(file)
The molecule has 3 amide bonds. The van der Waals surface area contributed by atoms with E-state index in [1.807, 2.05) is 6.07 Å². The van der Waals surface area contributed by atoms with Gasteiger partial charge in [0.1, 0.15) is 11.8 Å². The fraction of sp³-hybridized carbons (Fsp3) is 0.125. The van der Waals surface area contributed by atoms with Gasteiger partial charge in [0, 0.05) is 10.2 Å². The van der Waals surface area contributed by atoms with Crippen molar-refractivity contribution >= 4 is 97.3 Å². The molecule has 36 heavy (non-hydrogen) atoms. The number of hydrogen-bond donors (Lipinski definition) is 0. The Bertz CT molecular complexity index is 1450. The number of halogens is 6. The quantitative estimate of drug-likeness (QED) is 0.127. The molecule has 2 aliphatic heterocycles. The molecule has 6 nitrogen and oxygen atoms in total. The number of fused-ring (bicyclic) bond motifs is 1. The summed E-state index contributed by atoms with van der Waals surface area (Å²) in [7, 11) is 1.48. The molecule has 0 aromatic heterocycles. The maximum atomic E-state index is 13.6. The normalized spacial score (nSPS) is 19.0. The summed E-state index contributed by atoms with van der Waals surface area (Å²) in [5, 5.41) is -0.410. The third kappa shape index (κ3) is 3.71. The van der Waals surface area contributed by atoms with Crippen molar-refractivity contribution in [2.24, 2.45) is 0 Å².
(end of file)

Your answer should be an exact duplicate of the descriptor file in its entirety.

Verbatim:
The molecule has 3 amide bonds. The van der Waals surface area contributed by atoms with E-state index in [1.807, 2.05) is 6.07 Å². The van der Waals surface area contributed by atoms with Gasteiger partial charge in [0.1, 0.15) is 11.8 Å². The fraction of sp³-hybridized carbons (Fsp3) is 0.125. The van der Waals surface area contributed by atoms with Gasteiger partial charge in [0, 0.05) is 10.2 Å². The van der Waals surface area contributed by atoms with Crippen molar-refractivity contribution >= 4 is 97.3 Å². The molecule has 36 heavy (non-hydrogen) atoms. The number of hydrogen-bond donors (Lipinski definition) is 0. The Bertz CT molecular complexity index is 1450. The number of halogens is 6. The quantitative estimate of drug-likeness (QED) is 0.127. The molecule has 2 aliphatic heterocycles. The molecule has 6 nitrogen and oxygen atoms in total. The number of fused-ring (bicyclic) bond motifs is 1. The summed E-state index contributed by atoms with van der Waals surface area (Å²) in [7, 11) is 1.48. The molecule has 0 aromatic heterocycles. The maximum atomic E-state index is 13.6. The normalized spacial score (nSPS) is 19.0. The summed E-state index contributed by atoms with van der Waals surface area (Å²) in [5, 5.41) is -0.410. The third kappa shape index (κ3) is 3.71. The van der Waals surface area contributed by atoms with Crippen molar-refractivity contribution in [2.24, 2.45) is 0 Å².